Link to more information about the City church reburials

Look out for the reburial monuments as you walk along Central Avenue.  The first that you will come to, on the left, covers reburied remains from All Hallows, Bread Street.  

As you walk along Central Avenue you will see on the right set back a little way, a tall white square block with an urn on top.  This is the reburial monument of St John the Evangelist, Watling Street (Watling Street still exists in the City of London, just north of Mansion House underground station. It is on the route of the original Roman road).

Next you will come to the reburial site of Holy Trinity, the Less (on the left).

A little further up, on the left, is the reburial monument of St Helens, Bishopsgate.

Historical Note
St Helens church, in Bishopsgate, survived the great Fire of London and the Blitz, and still stands today. It contains more monuments than any other church in Greater London except Westminster Abbey. It was the parish church of William Shakespeare when he lived in the area in the 1590s.

One of the people reburied here is Sir Robert Hooke (1635 – 1703). Hooke was an English polymath.

Hooke wrote Micrographia, the first important work on microscopy. He also made many contributions to human knowledge.  His work included Architecture, Astronomy, Biology (he discovered and named Cells), Chemistry, Physics (Hooke’s Law), Surveying and Map Making.  He also designed and constructed scientific instruments. 

Link to more information about Sir Robert Hooke

Continuing along Central Avenue you will also see the reburial monuments for:

- St Mary Sommerset and St Mary Woolnoth (opposite St Helens church, Bishopsgate).

- St Antholin, Watling Street (on the right). The inscription is interesting and refers to the Great Fire of 1666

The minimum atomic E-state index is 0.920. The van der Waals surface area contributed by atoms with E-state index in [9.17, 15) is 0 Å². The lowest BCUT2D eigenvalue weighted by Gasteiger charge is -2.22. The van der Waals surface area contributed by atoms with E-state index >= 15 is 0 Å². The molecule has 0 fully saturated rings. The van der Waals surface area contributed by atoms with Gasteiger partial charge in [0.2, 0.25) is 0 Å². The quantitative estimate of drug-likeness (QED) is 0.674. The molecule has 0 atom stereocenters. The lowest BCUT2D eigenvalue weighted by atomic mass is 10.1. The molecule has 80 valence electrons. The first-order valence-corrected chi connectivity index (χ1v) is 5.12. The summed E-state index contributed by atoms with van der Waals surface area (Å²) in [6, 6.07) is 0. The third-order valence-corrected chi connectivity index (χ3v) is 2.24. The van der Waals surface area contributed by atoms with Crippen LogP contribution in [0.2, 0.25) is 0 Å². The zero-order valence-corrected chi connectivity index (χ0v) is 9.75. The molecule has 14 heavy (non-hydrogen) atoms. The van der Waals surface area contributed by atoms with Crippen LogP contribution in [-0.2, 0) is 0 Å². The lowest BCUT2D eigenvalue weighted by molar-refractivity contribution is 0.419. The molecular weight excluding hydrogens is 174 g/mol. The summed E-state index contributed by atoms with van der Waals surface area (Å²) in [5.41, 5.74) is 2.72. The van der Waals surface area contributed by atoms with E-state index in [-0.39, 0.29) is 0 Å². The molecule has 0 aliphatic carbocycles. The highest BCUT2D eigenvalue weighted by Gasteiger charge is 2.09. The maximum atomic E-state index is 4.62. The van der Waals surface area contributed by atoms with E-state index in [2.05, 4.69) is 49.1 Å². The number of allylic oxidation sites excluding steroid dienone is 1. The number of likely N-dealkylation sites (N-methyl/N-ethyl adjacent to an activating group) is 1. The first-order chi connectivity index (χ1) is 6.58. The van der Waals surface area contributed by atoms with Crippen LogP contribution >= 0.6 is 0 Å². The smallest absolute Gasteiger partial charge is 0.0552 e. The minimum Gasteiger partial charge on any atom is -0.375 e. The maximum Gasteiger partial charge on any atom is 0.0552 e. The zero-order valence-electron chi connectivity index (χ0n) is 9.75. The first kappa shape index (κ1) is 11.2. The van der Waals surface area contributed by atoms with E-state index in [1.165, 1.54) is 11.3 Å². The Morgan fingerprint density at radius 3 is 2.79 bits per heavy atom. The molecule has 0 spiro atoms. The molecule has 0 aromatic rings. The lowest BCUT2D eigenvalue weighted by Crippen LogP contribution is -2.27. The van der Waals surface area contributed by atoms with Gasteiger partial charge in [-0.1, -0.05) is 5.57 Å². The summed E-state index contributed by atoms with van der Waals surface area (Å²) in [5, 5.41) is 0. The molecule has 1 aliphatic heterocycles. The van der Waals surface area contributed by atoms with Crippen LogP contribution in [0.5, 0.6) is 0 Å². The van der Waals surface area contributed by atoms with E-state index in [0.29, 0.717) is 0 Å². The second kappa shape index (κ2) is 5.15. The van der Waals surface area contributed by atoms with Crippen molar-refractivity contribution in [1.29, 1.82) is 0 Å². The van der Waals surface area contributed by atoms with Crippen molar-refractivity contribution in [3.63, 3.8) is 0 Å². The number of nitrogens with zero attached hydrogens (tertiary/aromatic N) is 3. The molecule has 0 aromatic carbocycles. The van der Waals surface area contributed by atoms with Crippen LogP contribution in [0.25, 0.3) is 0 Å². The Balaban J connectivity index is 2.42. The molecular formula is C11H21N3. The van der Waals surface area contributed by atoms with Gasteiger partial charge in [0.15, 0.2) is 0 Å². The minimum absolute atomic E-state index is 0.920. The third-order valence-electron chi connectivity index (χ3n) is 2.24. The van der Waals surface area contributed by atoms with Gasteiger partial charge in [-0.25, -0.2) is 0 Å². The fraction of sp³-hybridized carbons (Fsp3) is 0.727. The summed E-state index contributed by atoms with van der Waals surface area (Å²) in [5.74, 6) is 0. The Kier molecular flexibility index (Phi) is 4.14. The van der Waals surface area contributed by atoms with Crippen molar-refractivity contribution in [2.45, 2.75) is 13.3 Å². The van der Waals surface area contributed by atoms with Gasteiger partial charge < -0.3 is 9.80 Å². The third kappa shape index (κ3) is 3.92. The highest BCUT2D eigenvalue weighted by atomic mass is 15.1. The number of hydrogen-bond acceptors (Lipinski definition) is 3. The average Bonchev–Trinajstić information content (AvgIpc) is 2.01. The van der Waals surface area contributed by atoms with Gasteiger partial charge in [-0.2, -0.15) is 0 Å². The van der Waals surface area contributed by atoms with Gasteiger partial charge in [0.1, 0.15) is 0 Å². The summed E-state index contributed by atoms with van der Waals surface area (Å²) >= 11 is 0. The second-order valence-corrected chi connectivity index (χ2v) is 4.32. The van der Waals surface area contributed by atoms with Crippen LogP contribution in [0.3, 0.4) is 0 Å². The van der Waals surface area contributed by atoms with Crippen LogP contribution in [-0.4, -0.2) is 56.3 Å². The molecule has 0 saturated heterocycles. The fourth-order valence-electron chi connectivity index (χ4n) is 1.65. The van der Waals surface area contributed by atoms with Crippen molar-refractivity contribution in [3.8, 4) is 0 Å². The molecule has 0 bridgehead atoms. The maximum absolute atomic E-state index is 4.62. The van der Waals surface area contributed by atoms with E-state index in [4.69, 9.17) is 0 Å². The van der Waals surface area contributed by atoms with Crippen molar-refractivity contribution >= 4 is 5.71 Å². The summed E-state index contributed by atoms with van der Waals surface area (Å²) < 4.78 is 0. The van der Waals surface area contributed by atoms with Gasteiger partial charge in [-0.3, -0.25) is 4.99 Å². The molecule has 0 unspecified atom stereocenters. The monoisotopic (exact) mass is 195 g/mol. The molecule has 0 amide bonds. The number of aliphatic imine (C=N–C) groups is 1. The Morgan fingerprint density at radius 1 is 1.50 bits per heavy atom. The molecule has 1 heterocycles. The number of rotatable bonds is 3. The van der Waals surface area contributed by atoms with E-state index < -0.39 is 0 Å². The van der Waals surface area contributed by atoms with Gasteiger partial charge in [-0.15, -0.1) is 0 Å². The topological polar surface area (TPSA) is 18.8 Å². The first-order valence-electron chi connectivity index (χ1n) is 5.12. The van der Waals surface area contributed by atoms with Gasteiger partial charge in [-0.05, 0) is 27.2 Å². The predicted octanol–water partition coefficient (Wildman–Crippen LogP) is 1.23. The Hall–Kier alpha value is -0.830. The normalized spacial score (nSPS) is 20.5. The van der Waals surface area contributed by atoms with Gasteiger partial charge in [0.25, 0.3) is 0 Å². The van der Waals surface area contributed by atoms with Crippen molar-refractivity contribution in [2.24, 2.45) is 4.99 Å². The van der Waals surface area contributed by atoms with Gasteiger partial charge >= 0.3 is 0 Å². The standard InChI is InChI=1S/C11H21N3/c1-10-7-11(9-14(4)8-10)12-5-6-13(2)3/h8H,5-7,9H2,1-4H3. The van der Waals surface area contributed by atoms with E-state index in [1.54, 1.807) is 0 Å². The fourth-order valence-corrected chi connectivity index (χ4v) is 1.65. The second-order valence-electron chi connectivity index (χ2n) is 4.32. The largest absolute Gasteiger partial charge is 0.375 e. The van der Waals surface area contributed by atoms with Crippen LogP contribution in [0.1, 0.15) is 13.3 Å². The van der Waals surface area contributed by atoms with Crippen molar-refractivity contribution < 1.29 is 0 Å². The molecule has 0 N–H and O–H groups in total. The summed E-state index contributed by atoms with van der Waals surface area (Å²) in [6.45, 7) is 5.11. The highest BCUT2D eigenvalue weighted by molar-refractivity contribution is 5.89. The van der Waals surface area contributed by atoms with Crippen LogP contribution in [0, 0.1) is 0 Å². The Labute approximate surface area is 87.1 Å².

- St James, Dukes Place (on the left).

- St Mary, Colechurch (on the right).

- St Andrew, Holborn and St Sepulchre (on the left). This inscription is also interesting and refers to building of the Holborn Viaduct.

Continue up Central Avenue.  On the left, just before it crosses Chapel Avenue is an interesting memorial dedicated to the Hindu community. 

Cross over Chapel Avenue, and just on the right in the continuation of Central Avenue is the Vigiland Memorial.

Historical Note
The Vigiland Memorial commemorates Ordinary Seaman David John Vigiland, who died of an illness, aged 20, whilst serving on HMS Chitral. He was originally buried in the military cemetery section of Mombasa (Mbaraki) Cemetery, Kenya in 1946.

After David's death, his father John Vigiland started a campaign to have David's body returned to England. This succeeded, and the body was returned to the UK and reinterred here on December 9 1952.   

The memorial is based on Rubens’ Deposition (Descent) from the Cross. It was carved in Italy from a single 25 ton block of white marble and dedicated in 1955. 

Link to more information about the painting that the memorial is based on

Turn around and return to Chapel Avenue, then turn right, and head for the main gate. 

Just to the left of the gate is the Poppy Cafe (open until 4.00pm) and some toilets.

Leave the cemetery through the main gate.  Turn left and join the path that runs alongside the cemetery fence.  Continue along until you get to the South Gate of the cemetery (usually locked).  


Just ahead is the railway line that goes through Manor Park and starts at Liverpool Street, soon to be part of the Elizabeth Line.

Historical Note 
It’s thought that the proximity of the line (then part of the Eastern Counties Railway, (later the Great Eastern Railway) was one of the factors for building the City of London Cemetery here in 1856. Two years before, the London Necropolis Railway had opened a railway line to carry corpses and mourners between London and the newly opened Brookwood Cemetery, in Surrey.  The service was never developed at the City of London Cemetery.

Link to more information about the London Necropolis Railway


Turn right, and with the South Gate of the cemetery behind you, cross over the Rabbits Road and walk on to the Manor Park Flats. Walk on the footpath that runs parallel to Forest View Road (on your left). Continue until you get to the main road, Forest Drive. Turn left onto Station Road. There is a pedestrian crossing across to Manor Park Station.




Send us your feedback!

Link to feedback form

Let us know if you enjoyed the walk and if you have any other feedback we could use to improve it.

Russell & Paul